In the city of Dinosaurs, as Ganzhou in China is referred to, researchers came across more than 30 Dinosaur Eggs that are believed to date back to more than 130 million years.
Now, don’t you wonder what else may remain buried beneath our feet?
More than 130 million years passed by before a group of workers found a perfectly preserved dinosaur nest, with more than 30 dinosaur eggs.
Chinese Construction workers discovered 30 dinosaur eggs which according to experts date back to the Cretaceous Period (Image: China News Service/Ming Kangping)
The discovery was made in a construction site of a school in December of 2017, reports the People’s Daily Online.
According to reports, construction workers saw a set of “oval-shaped stones” on the ground as they were working the ground with explosives. They stopped immediately after suspecting that the oval-shaped stones may, in fact, be dinosaur eggs, so they immediately called the police.
The Police arrived at the construction site quickly, restricted access to the perimeter and alerted the staff of the Dayu County museum.
As experts arrived, the dinosaur eggs were kept safe by officers who handed over the site to Museum Staff. Experts confirmed that they were in fact dinosaur eggs, which belonged to the Cretaceous period, the last period of the dinosaur era.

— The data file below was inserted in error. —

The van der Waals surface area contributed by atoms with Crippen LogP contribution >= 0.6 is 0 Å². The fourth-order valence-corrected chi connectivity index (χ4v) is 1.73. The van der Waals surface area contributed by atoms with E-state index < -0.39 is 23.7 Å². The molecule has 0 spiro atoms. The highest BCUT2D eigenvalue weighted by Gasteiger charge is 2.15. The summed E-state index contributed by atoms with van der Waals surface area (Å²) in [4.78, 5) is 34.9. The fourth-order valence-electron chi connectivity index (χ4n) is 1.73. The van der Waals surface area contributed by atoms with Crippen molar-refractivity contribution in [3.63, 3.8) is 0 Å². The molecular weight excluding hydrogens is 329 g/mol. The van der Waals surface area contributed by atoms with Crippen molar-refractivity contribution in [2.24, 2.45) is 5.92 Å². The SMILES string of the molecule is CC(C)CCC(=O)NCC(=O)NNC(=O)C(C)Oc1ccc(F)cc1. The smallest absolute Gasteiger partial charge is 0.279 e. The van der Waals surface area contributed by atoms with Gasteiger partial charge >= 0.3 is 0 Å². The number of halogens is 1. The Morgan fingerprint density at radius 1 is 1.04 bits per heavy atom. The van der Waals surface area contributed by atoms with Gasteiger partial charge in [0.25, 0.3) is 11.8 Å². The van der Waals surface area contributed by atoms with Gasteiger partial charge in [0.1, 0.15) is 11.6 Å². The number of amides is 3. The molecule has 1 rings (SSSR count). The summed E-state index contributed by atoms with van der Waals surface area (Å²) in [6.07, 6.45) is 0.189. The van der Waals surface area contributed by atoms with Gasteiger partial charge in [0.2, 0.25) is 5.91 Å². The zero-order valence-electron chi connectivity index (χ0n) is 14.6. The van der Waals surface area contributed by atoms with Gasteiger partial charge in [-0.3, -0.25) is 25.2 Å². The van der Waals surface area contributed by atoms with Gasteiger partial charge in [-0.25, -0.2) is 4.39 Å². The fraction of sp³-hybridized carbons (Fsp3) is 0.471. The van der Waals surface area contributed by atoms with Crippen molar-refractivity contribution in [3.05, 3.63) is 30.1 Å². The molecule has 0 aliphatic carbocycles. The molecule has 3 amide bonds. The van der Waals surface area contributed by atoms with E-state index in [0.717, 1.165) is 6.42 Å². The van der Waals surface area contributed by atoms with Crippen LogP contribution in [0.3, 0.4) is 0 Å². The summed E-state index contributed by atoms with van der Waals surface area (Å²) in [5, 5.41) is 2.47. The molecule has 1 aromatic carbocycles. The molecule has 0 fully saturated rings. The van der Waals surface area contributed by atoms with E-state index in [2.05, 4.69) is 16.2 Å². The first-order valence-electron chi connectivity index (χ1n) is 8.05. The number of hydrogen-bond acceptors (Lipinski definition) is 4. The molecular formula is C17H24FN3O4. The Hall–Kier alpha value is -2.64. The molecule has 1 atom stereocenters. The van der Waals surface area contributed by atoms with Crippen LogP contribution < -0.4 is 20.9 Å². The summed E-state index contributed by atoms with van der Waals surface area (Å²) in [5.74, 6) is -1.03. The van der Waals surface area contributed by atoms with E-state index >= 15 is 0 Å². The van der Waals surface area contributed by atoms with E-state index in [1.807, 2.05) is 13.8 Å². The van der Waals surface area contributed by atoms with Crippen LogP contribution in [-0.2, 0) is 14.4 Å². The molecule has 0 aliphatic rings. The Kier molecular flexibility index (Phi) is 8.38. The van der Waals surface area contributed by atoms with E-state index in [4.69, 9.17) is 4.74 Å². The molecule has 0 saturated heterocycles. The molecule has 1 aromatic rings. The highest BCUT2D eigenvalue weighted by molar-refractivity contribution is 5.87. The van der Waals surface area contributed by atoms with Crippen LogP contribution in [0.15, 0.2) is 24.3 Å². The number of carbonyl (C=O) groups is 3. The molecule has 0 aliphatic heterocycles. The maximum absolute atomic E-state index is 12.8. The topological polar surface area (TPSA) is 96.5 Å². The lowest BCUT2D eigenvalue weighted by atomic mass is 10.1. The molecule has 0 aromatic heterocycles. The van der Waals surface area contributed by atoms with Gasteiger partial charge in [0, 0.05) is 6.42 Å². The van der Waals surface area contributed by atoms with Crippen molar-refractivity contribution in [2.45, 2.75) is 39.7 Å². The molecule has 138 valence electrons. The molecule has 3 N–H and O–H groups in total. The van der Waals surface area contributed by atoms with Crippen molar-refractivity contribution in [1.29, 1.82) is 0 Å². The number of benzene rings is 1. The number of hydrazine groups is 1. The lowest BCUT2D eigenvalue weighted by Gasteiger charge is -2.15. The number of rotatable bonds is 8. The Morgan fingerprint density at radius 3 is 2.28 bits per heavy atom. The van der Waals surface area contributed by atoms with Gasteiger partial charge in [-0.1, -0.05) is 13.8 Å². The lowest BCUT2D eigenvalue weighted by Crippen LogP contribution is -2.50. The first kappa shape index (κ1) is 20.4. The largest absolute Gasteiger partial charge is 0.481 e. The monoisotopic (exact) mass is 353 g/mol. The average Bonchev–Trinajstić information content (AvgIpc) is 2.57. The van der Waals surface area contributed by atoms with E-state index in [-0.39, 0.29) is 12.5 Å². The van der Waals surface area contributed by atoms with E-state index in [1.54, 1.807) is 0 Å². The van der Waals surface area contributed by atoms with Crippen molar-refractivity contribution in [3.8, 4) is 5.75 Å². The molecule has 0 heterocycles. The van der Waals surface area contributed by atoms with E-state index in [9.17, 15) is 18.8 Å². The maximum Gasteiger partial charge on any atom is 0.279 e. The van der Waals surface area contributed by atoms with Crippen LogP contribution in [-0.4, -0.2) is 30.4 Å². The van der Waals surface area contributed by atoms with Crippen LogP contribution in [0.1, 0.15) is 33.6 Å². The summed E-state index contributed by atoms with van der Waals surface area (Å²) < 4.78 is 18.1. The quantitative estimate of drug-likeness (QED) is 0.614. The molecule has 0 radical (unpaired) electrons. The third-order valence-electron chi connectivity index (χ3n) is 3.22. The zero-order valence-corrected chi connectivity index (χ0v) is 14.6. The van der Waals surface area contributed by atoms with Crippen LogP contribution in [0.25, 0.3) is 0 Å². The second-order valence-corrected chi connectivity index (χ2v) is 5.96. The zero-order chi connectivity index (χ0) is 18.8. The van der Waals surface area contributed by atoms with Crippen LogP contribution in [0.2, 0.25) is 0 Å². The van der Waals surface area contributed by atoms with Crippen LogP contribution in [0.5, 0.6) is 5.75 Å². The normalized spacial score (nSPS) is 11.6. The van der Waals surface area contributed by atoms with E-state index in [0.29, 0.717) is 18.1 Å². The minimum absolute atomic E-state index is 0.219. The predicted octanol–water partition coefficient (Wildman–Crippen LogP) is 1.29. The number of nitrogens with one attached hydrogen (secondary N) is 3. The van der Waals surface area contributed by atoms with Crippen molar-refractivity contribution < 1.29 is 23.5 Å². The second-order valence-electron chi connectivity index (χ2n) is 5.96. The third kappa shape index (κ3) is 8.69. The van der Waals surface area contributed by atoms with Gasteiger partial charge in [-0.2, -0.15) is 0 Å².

Upon discovering the Dinosaur Eggs, construction workers called the police who in turn brought experts to the site.Image: China News Service/Ming Kangping)
Among the eggs were small, fossilized, black shells.
The Cretaceous Period began 145 million years ago and ended abruptly some 66 million years ago, as a massive comet impacted Earth kick-staring the end of the dinosaurs on Earth. It was succeeded by the Paleogene Period.
Police kept the discovery safe until experts from the museum arrived to properly excavate the eggs. (Image: China News Service/Ming Kangping)
As noted by the Mirror, the city of Ganzhou and surrounding area is “one of the most productive oviraptorosaurian regions of the world” according to an article published in nature.com with seven oviraptorosaurian (feathered and bird-like) dinosaurs named after the region.
The recently discovered eggs are now being safeguarded at the museum for further studies.